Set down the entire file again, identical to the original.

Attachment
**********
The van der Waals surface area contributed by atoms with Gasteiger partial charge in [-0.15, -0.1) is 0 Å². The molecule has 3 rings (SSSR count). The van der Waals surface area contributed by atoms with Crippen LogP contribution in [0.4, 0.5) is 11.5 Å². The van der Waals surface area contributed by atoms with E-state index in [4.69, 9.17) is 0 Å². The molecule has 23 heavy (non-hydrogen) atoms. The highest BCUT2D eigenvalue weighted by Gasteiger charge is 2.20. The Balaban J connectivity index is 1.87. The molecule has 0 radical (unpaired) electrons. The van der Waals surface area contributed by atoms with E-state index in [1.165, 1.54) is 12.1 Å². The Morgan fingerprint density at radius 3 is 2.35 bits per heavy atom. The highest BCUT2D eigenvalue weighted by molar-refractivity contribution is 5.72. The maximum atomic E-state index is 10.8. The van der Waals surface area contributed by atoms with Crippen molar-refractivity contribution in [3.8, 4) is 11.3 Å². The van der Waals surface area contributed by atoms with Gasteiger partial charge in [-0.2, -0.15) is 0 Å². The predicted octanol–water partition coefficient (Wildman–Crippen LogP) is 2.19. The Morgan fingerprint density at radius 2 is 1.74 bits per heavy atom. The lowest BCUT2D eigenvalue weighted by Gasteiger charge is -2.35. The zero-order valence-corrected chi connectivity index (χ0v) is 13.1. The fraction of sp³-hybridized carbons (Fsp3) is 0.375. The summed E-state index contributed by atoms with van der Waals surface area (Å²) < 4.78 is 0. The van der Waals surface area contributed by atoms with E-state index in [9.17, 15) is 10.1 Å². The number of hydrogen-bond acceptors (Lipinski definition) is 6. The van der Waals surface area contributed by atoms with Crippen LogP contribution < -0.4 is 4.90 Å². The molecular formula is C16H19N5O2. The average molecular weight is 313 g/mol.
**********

The van der Waals surface area contributed by atoms with Gasteiger partial charge in [-0.15, -0.1) is 0 Å². The molecule has 3 rings (SSSR count). The van der Waals surface area contributed by atoms with Crippen LogP contribution in [0.4, 0.5) is 11.5 Å². The van der Waals surface area contributed by atoms with E-state index in [4.69, 9.17) is 0 Å². The molecule has 23 heavy (non-hydrogen) atoms. The highest BCUT2D eigenvalue weighted by Gasteiger charge is 2.20. The Balaban J connectivity index is 1.87. The molecule has 0 radical (unpaired) electrons. The van der Waals surface area contributed by atoms with E-state index in [1.165, 1.54) is 12.1 Å². The Morgan fingerprint density at radius 3 is 2.35 bits per heavy atom. The highest BCUT2D eigenvalue weighted by molar-refractivity contribution is 5.72. The maximum atomic E-state index is 10.8. The van der Waals surface area contributed by atoms with Crippen molar-refractivity contribution in [3.8, 4) is 11.3 Å². The van der Waals surface area contributed by atoms with Gasteiger partial charge in [-0.2, -0.15) is 0 Å². The predicted octanol–water partition coefficient (Wildman–Crippen LogP) is 2.19. The Morgan fingerprint density at radius 2 is 1.74 bits per heavy atom. The lowest BCUT2D eigenvalue weighted by Gasteiger charge is -2.35. The zero-order valence-corrected chi connectivity index (χ0v) is 13.1. The fraction of sp³-hybridized carbons (Fsp3) is 0.375. The summed E-state index contributed by atoms with van der Waals surface area (Å²) < 4.78 is 0. The van der Waals surface area contributed by atoms with E-state index in [9.17, 15) is 10.1 Å². The number of hydrogen-bond acceptors (Lipinski definition) is 6. The van der Waals surface area contributed by atoms with Crippen LogP contribution < -0.4 is 4.90 Å². The molecular formula is C16H19N5O2. The average molecular weight is 313 g/mol.